Souleymane Bachir Diagne, a philosopher from Senegal who is currently living and working in the United States, has spoken out about the current global health crisis and the inequalities and prejudice that it has revealed and the outdated thinking it has exposed about Africa. In an interview with Mediapart's Rachida El Azzouzi the academic discusses why so many observers still only discuss the continent through the prism of disease and disaster. Souleymane Bachir Diagne explains that despite many of them having a colonial past, developed countries of the North do not really know modern Africa and the progress it has made in recent decades. He calls on African countries and people to proclaim their achievements to the rest of the world, and talks of the need to 'decolonise' our minds.
According to estimations published this month by France’s national institute of statistics and economic studies, INSEE, social inequalities in the country rose to a higher level in 2018 than at any time since 2011 while, in parallel, the numbers of those in poverty also increased. Mediapart's economics correspondent Romaric Godin analyses the gloomy figures and concludes that they are the direct result of the economic and budgetary policies of President Emmanuel Macron’s government.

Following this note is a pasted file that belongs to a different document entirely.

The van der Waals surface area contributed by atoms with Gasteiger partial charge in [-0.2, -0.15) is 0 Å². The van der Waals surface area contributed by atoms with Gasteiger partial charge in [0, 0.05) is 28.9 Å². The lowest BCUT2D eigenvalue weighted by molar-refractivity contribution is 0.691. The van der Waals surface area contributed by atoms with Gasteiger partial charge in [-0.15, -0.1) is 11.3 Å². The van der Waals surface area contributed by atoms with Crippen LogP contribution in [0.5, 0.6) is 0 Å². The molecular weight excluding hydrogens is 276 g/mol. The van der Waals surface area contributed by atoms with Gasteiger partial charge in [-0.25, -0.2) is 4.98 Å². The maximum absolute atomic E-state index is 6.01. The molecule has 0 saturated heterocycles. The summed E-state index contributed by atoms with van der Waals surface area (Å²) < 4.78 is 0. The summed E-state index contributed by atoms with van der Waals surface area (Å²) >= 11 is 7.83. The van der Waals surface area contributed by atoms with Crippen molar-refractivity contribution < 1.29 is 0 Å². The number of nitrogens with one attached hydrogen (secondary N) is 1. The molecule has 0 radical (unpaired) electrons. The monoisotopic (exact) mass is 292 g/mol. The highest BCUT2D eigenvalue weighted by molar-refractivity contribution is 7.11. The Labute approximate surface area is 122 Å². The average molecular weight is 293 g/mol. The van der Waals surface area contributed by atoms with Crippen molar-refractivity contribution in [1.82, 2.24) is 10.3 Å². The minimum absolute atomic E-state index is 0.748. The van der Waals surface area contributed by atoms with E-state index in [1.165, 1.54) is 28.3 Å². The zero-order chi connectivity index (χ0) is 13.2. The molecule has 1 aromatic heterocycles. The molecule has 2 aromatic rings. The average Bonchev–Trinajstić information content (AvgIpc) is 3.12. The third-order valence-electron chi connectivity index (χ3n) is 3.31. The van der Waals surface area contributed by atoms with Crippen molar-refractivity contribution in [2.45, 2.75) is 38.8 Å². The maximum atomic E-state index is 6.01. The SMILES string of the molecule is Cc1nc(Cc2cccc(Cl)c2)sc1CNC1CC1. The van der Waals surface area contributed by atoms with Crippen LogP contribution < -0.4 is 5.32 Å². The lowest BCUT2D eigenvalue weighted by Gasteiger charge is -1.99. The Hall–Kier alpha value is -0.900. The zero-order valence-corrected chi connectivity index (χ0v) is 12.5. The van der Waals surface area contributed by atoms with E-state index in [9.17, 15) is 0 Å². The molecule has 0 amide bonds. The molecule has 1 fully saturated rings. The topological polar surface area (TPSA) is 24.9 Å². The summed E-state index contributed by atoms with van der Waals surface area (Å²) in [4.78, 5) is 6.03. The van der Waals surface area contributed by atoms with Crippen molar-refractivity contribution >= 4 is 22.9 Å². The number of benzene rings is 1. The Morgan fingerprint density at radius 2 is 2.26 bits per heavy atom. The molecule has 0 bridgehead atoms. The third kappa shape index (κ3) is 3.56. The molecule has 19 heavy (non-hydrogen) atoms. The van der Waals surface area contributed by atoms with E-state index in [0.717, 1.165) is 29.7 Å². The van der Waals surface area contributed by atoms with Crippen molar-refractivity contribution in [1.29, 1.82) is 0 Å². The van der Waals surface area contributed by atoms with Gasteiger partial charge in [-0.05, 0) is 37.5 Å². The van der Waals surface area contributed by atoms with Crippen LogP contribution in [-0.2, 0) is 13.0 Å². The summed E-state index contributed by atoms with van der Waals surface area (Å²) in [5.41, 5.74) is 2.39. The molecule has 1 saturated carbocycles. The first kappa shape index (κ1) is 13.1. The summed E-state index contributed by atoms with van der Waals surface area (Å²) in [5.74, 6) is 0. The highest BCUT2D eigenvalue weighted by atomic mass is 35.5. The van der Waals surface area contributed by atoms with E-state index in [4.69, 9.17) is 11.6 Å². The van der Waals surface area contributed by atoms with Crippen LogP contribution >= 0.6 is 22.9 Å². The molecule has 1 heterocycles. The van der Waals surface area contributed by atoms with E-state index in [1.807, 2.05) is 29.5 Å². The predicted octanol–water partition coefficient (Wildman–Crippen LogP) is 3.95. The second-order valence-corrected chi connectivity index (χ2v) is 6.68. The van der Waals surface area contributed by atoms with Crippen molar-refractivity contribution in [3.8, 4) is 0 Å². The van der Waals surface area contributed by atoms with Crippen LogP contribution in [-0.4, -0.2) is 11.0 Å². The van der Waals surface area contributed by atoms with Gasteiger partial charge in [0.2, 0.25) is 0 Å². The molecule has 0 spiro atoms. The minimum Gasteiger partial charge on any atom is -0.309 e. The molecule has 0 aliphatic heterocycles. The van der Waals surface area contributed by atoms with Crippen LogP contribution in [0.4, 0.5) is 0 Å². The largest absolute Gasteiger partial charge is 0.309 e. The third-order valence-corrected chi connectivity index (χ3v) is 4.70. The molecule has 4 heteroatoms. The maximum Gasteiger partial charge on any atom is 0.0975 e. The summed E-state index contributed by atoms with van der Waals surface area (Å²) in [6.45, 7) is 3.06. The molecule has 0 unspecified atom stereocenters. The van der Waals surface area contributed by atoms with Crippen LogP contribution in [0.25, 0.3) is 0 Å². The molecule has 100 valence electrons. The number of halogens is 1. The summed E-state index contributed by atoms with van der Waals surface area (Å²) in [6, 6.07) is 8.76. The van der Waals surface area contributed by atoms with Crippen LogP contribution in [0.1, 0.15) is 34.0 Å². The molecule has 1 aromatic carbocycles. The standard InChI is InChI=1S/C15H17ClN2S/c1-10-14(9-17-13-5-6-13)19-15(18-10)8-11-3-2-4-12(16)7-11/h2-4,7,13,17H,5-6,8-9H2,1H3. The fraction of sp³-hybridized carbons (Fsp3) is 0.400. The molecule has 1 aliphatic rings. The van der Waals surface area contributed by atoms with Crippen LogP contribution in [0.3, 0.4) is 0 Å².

A damning report commissioned by an independent evaluation body has found that schools in France exacerbate rather than reduce inequalities in society. The report, compiled from the work of more than 30 experts from different disciplines, says that the French education system has been failing many pupils for decades. In particular it singles out the failure of what are called education priority areas, a policy pursued by politicians of both the Left and Right. These special zones have been stigmatised and turned into educational ghettoes, says the report, shunned by better-off families and used mostly by children from disadvantaged backgrounds. Faïza Zerouala reports.
The standards of services provided by the French healthcare system are among the very best in the world. However, the divide in life expectancy between different social categories of the French population is one of the deepest among developed countries. This disturbing paradox is detailed in a major recent study of healthcare in France, reviewed here by Carine Fouteau.